A ‘classless society’ was the meritocratic mission of Tony Blair and neoliberal New Labour, and the baton was taken on by Tory moderniser David Cameron. Yet the white working class remains a distinct entity, despite disappearing off the radar of political parties and public institutions. While equality and diversity are emphasised at every turn, social class is conveniently overlooked. 

In my university, I rarely meet anyone of this large but neglected segment of the British populace. A report by the Office for Students showed that within the lower socio-economic brackets, black and Asian people are more than twice as likely as their white counterparts to attend university. In the admission figures for 2017, 4315 per 10000 poorer school-leavers of Asian background went to university, 4310 black pupils, and merely 2121 white working class. 

The denizens of the wrong side of the tracks in campus cities such as Cambridge and York are kept out of sight, out of mind. Beyond the citadels of the intelligentsia lie sprawling council estates inhabited by uncultured plebs who live on junk food and probably voted for Brexit. 

Apparently it is socially acceptable to blame the white working class for lacking the work ethic or intellect of ambitious and disciplined families of African and Asian heritage. Yet it would be abhorrent to attribute underachievement in any other ethnic group to laziness or stupidity. This is like the past excuse that girls had no interest in academic pursuits.     

A level playing field is a fallacy. Middle-class pupils work hard to get into a chosen university, but they get plenty of coaching at home. Dual-earning professional couples know which strings to pull. As in Michael Young’s dystopian vision of meritocracy, a self-serving, privileged social stratum replicates itself. Whereas in the past a university degree was attained by a minority, today there is a line drawn across the middle of society, with a cultural segregation of haves and have-nots.   

To be fair to universities, this problem begins earlier. Schools may not be overtly prejudiced against white working-class pupils, but the schism in British society, conceptualised by David Goodhart as traditional ‘Somewheres’ and liberal ‘Anywheres’, is bound to cause bias. Teachers are graduates who have been through the ideological mill of university, which inculcates notions of white privilege and righting historical wrongs. Socially conservative or patriotic views from home are quashed by progressive values: ‘Johnny, we don’t say things like that’.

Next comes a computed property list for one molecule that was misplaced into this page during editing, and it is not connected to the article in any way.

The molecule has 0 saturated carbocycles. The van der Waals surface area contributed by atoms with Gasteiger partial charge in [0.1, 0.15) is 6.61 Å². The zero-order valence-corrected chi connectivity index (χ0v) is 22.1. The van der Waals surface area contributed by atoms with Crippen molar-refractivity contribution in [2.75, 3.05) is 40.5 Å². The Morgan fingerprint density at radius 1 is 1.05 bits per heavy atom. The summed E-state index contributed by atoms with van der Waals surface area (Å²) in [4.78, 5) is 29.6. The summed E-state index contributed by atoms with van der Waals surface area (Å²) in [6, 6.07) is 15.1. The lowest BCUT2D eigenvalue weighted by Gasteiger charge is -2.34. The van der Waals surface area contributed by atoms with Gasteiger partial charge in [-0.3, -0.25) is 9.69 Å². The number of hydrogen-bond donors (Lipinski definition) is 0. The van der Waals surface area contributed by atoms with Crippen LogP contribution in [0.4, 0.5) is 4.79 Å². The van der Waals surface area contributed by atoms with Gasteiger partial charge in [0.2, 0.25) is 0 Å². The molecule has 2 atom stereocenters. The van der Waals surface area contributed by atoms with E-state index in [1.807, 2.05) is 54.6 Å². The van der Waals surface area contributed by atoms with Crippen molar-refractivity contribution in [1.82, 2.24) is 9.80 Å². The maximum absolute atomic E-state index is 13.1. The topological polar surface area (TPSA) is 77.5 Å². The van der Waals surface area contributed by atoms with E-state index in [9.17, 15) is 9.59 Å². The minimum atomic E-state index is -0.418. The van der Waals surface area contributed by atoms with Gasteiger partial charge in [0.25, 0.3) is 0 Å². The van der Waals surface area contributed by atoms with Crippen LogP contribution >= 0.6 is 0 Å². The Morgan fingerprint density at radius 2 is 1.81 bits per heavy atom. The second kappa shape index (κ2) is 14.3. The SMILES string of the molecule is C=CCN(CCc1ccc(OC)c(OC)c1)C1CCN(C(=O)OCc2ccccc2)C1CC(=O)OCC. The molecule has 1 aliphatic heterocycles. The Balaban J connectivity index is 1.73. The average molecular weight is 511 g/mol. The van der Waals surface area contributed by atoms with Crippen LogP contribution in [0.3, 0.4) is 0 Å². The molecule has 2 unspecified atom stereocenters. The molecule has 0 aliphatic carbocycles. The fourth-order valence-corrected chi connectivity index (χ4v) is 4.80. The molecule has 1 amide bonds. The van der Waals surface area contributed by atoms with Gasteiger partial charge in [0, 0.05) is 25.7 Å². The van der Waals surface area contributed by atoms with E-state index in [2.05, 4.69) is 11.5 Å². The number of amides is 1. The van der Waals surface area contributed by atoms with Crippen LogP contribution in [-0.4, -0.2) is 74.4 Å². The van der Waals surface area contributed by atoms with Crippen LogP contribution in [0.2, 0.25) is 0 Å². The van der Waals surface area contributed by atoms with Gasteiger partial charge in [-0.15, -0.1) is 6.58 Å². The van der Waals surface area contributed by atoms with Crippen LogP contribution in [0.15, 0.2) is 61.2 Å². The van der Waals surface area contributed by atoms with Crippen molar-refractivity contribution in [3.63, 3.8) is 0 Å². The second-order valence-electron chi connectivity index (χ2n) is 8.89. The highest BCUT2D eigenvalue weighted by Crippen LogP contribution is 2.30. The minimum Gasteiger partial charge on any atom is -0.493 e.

Belatedly, universities have decided that class counts. However, the white working class are not given specific attention. Teenagers of Somali and Bangladeshi origin in the East End deserve support, but do poorer white youngsters of the sprawling council estates  on the outskirts of London. The social justice concept of intersectionality is not applied to the white working class, who have little virtue-signalling worth to the middle-class establishment. 

It is not only access that must change. The university is not a welcoming environment for a young man of conventional working-class perspective. He will be hectored about the ‘patriarchy’ by middle-class white women, oblivious to his social adversity. Campaigns against sexual harassment on campus always depict white males. And the university-endorsed campaign to ‘decolonise the curriculum’ is an affront to his national identity.  Despite the obsession with racism, traditionally-minded white men are insulted as ‘gammon’ (mostly by middle-class whites). . 

In many ways, missing university is advantageous. Young people who go straight into employment are able to earn a living without the burden of student debt. But all young people should have opportunities in higher education. Sadly, the polytechnics that imparted knowledge and skills to working-class school-leavers were converted into unremarkable universities. Instead of training plumbers and mechanics, these concrete edifices now produce graduates in media studies.  

Russell Group universities continue to expand, with an increasing influx of foreign students. You will hear more Mandarin than Cockney, Scouse or Geordie in the canteen. Do the Ivory Towers have any sense of responsibility to educate the white working class, or is this the lowest of their priorities?  In the aftermath of the Covid-19 pandemic, our academic institutions should abandon globalist hubris and focus on their more humble role as British universities.